By Tania Branigan / The Guardian
Rural residents protesting against land grabs have clashed with police in north and south-west China, according to accounts posted online, in the latest cases to be sparked by one of the country’s most potent sources of unrest.
Villagers in south-western Yunnan province were arrested and injured when police broke up a a three-day blockade of a highway over the death of a rubber farmer who complained her land had been illegally seized, according to an account posted by an unknown user.
An officer at the Xishuangbanna police station confirmed that officers had dispersed farmers whose protest had blocked the road for several days last week, but said he did not know if there had been arrests and denied that anyone had been beaten.
The local government could not be reached on Tuesday, a public holiday in China.
Land grabs are the primary source of rural unrest in China. Earlier this year the international land rights organisation Landesa, which surveys Chinese farmers annually, warned: “The pace of land takings continues to accelerate, often leaving farmers poorly compensated and embittered.”
According to the online account, rubber farmer Li Xuelan committed suicide on 24 March over the land grab.
The following day her relatives and colleagues held a memorial in the road, resulting in tailbacks up to 3.7 miles (6km) long. The account said numbers swelled into the thousands. But two days later, around 300 riot and special police forcibly dispersed them, injuring and arresting several people, it said.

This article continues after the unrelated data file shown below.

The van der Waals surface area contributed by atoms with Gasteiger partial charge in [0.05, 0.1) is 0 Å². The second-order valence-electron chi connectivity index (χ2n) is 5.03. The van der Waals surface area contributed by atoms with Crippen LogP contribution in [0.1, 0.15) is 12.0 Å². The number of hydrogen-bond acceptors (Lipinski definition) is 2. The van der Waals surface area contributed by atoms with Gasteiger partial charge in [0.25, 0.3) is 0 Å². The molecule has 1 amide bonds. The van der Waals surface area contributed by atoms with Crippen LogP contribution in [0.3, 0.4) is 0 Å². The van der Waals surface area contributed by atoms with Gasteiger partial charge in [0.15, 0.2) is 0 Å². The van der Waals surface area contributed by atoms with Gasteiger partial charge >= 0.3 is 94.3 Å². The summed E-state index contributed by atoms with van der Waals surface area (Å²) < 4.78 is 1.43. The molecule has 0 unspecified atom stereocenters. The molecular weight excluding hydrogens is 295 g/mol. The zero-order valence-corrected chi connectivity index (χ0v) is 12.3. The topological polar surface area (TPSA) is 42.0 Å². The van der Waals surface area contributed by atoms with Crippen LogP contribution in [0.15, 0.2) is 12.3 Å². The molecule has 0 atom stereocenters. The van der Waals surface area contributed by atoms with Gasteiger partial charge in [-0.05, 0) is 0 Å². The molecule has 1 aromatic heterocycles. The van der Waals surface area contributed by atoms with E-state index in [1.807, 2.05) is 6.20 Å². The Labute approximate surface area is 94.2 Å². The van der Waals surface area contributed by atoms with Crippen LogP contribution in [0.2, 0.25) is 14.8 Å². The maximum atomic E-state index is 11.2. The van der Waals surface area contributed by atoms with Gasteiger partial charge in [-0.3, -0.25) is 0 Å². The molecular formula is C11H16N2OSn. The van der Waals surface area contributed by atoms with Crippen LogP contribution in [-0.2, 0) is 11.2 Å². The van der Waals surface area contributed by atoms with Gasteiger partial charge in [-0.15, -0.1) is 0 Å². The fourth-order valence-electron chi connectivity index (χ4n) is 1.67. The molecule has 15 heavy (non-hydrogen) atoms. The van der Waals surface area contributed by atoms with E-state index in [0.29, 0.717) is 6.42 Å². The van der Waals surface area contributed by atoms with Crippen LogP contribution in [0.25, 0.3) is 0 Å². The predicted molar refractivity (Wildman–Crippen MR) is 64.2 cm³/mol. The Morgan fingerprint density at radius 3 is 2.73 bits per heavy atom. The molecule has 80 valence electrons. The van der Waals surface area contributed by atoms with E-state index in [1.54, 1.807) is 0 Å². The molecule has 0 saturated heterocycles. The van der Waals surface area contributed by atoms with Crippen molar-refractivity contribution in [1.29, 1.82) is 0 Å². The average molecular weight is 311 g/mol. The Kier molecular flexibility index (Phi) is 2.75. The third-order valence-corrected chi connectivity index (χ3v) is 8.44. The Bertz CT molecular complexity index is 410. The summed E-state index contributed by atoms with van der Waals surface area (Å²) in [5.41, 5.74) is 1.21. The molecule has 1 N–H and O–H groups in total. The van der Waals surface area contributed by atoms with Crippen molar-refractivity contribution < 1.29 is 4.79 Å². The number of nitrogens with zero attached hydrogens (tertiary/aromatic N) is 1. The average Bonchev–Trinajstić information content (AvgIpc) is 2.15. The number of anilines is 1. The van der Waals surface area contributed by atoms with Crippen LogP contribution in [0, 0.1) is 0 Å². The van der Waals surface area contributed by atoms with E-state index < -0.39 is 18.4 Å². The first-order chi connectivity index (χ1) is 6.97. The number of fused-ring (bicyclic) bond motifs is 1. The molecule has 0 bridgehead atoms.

Photographs posted with the account showed large numbers of police and villagers, with one showing an officer carrying a woman away.
Separately, an overseas rights group said police had detained 22 ethnic Mongolians after hundreds of them protested against the seizure of land in the northern region of Inner Mongolia.
Although the area has generally been seen as peaceful, last year saw the biggest wave of unrest for two decades after the death of a herder who had tried to stop a convoy of coal trucks.
There has been growing tension over damage to grazing land. More than 80 police used “brutal force” on Monday to break up a demonstration of Mongolians from Tulee village near Tongliao city, the New York-based Southern Mongolian Human Rights Information Centre said.
In a statement emailed to Reuters it said five protesters were seriously injured after trying to block a bulldozer from a state-backed forestry company from working on their farmland.
“Police violently beat up the protesters with batons. Some were bleeding, some were beaten down on the ground. Women were pulled by their hair and thrown into police vehicles,” the group said, citing a protester.
They were reportedly seeking the return of about 4,000 hectares (10,000 acres) of land which they said the forestry company had stopped managing.
Police in the region said they were unaware of any protest, and a man who answered the phone at the Tongliao public security bureau said offices were closed.